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Even though the mycelium that lives in a mycorrhizal relationship with tree and plant roots in the soil are invisible, they interconnect everything on land through a web of life.

Since the beginning of time, human cultures have honoured an interconnected web of life.

This great spirit is found in the mycelium in the soil and it also forms our bodies and who we are because we have emerged from the soil.

Many Native American peoples share a belief that they emerged from the Earth. Even the English word human is rooted in the latin word humus, which means soil.

We are literally soil beings and fungi are the mycelial magicians that interconnect life in the soil and self-organize the decomposition system of the life cycle that recycles and regenerates organic life.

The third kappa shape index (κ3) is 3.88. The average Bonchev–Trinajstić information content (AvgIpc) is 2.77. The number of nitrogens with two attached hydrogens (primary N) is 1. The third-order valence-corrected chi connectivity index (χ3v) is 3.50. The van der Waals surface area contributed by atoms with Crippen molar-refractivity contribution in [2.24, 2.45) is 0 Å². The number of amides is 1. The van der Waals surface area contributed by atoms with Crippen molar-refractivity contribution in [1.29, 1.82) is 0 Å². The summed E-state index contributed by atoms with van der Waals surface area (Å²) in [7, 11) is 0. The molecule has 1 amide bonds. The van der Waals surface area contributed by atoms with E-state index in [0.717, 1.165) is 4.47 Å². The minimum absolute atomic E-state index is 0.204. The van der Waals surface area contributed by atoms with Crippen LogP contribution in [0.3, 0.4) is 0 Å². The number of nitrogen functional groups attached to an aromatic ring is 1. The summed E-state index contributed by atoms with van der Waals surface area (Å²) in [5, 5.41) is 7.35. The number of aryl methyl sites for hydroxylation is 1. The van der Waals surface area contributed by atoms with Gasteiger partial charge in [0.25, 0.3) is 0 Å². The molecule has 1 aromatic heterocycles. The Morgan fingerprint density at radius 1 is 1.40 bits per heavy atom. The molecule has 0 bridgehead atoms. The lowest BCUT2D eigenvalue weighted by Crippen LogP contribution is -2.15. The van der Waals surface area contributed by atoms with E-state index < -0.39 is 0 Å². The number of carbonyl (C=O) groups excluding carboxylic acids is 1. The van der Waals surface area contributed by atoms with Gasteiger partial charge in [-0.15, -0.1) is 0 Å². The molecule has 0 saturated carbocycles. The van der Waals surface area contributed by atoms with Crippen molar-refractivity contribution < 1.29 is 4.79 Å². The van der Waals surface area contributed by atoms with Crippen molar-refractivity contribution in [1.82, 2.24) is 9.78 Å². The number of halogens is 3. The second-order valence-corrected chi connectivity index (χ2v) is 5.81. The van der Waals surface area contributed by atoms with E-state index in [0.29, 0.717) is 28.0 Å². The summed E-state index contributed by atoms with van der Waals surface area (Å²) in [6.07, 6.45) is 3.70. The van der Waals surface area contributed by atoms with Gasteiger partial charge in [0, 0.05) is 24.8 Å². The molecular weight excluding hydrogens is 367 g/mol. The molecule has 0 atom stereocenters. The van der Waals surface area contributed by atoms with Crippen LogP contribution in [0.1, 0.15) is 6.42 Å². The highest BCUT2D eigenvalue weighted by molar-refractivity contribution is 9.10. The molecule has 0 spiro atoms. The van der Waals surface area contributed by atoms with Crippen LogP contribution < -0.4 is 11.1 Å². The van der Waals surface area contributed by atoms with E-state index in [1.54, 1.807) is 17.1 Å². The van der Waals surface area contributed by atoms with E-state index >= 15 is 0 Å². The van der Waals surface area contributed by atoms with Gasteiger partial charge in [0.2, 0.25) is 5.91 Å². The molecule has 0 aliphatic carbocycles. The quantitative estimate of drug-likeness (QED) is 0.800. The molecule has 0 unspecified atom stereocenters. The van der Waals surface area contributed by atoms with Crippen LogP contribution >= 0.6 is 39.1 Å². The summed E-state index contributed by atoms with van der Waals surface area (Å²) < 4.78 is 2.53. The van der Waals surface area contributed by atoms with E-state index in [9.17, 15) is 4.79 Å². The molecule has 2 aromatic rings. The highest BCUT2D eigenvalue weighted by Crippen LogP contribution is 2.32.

As the ancient Blackfoot Proverb profoundly observes, “Life is not separate from death. It only looks that way.”

The interwoven strands of mycelium make up an ecological Internet that is crucial for soil biodiversity.

Nature exists is a life cycle of growth, death and rebirth and the interconnected mycelial networks provide an invisible link that creates the conditions for this miracle of living and breathing life to thrive on Earth.

It’s not easy to wrap your mind around something that is invisible. This short video explores the importance of fungi mycelium for terrestrial life.

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Kyle Pearce

Kyle is a learning experience designer and experienced naturalist who leads educational retreats and group storytelling adventures around the world through Awecology.

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